Female hair loss and shedding + remedies for control

Female hair loss and shedding + remedies for control – Female Hair loss is an issue that affects both men and women. It can happen at any age, but it’s much more common in women.

There are several reasons why women lose their hair. Some of these reasons are genetic, while others are due to hormonal imbalances.

What are the signs of hair loss in women?

  • Seeing more hair fall out daily either on your brush, on the floor, in showers, on your pillows, or in the sink.
  • Noticeable patches of thinner or missing hair, including a part on the top of your head that gets wider.
  • Scalp skin through hair
  • Having smaller ponytails.
  • Seeing hair break off.

What’s Female hair loss?

The most common type of hair loss occurs when hair follicles stop producing new strands. This condition is called alopecia. Hair loss may be temporary or permanent. Temporary hair loss usually goes away on its own within six months. Permanent hair loss lasts for years or even decades. It affects about 50 million Americans. The two main forms of female-pattern hair loss include:

  • Androgenetic Alopecia

Also known as male pattern baldness. Women who have this form of hair loss tend to experience thinning around the crown area of their heads. They also often develop a receding hairline.

  • Telogen effluvium

A sudden change in your menstrual cycle could cause you to shed large amounts of hair during your period. You might notice some patchy areas where there used to be full heads of hair. These patches will eventually go through miniaturization before falling out completely. Other causes types of  hair loss in women include:

  • Chemotherapy treatments

If you’ve had chemotherapy treatment for cancer, then you’re likely to see some hair fall off after completing therapy.

  • Stress

When stress levels rise, so does cortisol production. Cortisol has been linked with increased hair shedding.

  • Hormonal changes

During pregnancy, many women report experiencing the type of hair loss. After childbirth, they sometimes find themselves losing hair again.

  • Thyroid problems

Hypothyroidism can lead to excessive hair loss.

  • Autoimmune diseases such as lupus erythematosus and scleroderma

In autoimmune diseases, the body attacks itself by attacking healthy cells. As a result, hair falls out.

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How do I know if my hair loss is normal?

If you don’t feel like you need help, then chances are good that you won’t get it. But if you think you’d benefit from professional advice, here are three things to consider:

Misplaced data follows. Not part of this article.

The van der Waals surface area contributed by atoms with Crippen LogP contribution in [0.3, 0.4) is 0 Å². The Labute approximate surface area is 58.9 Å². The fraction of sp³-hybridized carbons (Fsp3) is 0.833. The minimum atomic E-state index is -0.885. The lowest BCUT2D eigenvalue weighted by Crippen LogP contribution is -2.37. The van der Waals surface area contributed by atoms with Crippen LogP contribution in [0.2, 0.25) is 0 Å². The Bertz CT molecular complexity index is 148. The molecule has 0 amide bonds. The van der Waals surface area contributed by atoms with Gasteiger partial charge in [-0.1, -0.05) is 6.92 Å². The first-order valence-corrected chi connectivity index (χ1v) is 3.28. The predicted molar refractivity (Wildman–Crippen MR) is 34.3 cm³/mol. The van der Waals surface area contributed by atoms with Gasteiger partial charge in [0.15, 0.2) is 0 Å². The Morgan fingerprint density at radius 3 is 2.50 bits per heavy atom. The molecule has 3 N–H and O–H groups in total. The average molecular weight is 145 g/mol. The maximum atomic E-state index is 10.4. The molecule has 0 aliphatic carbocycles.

1) Is your hair loss noticeable? Do people comment on how thin your hair looks? Are you self-conscious because of your hair loss?

2) Does your hair loss affect your quality of life? How long does it take you to style your hair each day? What kind of products do you use to manage your hair? Can you still wear hats without them looking odd?

3) Have you tried other methods to treat your hair loss? For example, did you try over-the-counter shampoos and styling aids? Did you talk to your doctor about prescription medications?

What are the cycles of hair growth?

The cycle of hair growth begins with anagen. This lasts about three years. During this time, new cells form at the base of each follicle. These cells then divide rapidly until they reach maturity. They become keratinized and produce sebum which lubricates the scalp. Keratinization also makes it easier for bacteria to enter the follicles causing dandruff.

How do dermatologists treat female hair loss?

The first step for most women with FPHL is to stop using any medications that could be contributing to their hair loss. This includes birth control pills, hormone replacement therapy, antidepressants, anti-seizure drugs, and other prescription medicines. If you’re taking Hormone Replacement Therapy or Birth Control Pills, talk to your doctor about stopping them before seeing a dermatologist.

Dermatologists recommend topical minoxidil, finasteride, laser therapies, and surgery when all else fails. Minoxidil works best when applied directly to bald spots. It’s available only by prescription. Finasteride reduces male hormones and may slow down hair loss. Propecia slows down hair loss but doesn’t prevent further hair loss. Laser treatments work well for small areas of hair loss. The results aren’t permanent though. Surgery involves removing excess skin in order to reduce the size of the affected area. Hair transplants involve transplanting hairs taken from another part of the head into the bald spot.

There are two types of hair transplants – strip grafts and Follicular Unit Transplantation. Strip grafts require more than one session while FUT requires just one procedure. Both procedures have risks including scarring and infection. Is there